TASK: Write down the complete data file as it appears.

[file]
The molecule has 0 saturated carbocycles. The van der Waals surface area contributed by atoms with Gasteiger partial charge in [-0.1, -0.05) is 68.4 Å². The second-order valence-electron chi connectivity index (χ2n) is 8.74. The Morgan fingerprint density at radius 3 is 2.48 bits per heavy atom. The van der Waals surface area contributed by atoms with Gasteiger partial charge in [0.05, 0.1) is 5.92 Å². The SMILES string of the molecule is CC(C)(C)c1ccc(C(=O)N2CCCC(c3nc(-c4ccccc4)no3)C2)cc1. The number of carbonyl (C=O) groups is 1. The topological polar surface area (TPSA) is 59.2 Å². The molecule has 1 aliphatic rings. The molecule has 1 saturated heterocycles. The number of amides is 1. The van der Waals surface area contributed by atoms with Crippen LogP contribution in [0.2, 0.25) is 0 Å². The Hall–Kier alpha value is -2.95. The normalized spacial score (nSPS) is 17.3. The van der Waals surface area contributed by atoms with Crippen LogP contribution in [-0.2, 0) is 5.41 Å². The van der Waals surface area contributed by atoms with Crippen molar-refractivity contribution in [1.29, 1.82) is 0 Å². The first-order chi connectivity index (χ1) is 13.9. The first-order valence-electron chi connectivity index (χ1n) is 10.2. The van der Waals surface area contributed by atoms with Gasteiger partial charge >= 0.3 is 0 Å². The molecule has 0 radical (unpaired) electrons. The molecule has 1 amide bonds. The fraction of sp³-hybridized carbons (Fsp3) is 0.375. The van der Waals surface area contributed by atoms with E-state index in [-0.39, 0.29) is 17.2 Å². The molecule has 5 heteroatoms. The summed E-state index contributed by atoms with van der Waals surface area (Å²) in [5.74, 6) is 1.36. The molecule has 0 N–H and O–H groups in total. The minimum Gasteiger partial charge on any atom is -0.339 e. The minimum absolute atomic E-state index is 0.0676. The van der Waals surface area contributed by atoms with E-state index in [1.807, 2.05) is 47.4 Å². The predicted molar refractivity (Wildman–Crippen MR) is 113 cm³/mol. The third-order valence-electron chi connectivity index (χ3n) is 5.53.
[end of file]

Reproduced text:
The molecule has 0 saturated carbocycles. The van der Waals surface area contributed by atoms with Gasteiger partial charge in [-0.1, -0.05) is 68.4 Å². The second-order valence-electron chi connectivity index (χ2n) is 8.74. The Morgan fingerprint density at radius 3 is 2.48 bits per heavy atom. The van der Waals surface area contributed by atoms with Gasteiger partial charge in [0.05, 0.1) is 5.92 Å². The SMILES string of the molecule is CC(C)(C)c1ccc(C(=O)N2CCCC(c3nc(-c4ccccc4)no3)C2)cc1. The number of carbonyl (C=O) groups is 1. The topological polar surface area (TPSA) is 59.2 Å². The molecule has 1 aliphatic rings. The molecule has 1 saturated heterocycles. The number of amides is 1. The van der Waals surface area contributed by atoms with Crippen LogP contribution in [0.2, 0.25) is 0 Å². The Hall–Kier alpha value is -2.95. The normalized spacial score (nSPS) is 17.3. The van der Waals surface area contributed by atoms with Crippen LogP contribution in [-0.2, 0) is 5.41 Å². The van der Waals surface area contributed by atoms with Crippen molar-refractivity contribution in [1.29, 1.82) is 0 Å². The first-order chi connectivity index (χ1) is 13.9. The first-order valence-electron chi connectivity index (χ1n) is 10.2. The van der Waals surface area contributed by atoms with Gasteiger partial charge >= 0.3 is 0 Å². The molecule has 0 radical (unpaired) electrons. The molecule has 1 amide bonds. The fraction of sp³-hybridized carbons (Fsp3) is 0.375. The van der Waals surface area contributed by atoms with E-state index in [-0.39, 0.29) is 17.2 Å². The molecule has 5 heteroatoms. The summed E-state index contributed by atoms with van der Waals surface area (Å²) in [5.74, 6) is 1.36. The molecule has 0 N–H and O–H groups in total. The minimum Gasteiger partial charge on any atom is -0.339 e. The minimum absolute atomic E-state index is 0.0676. The van der Waals surface area contributed by atoms with E-state index in [1.807, 2.05) is 47.4 Å². The predicted molar refractivity (Wildman–Crippen MR) is 113 cm³/mol. The third-order valence-electron chi connectivity index (χ3n) is 5.53.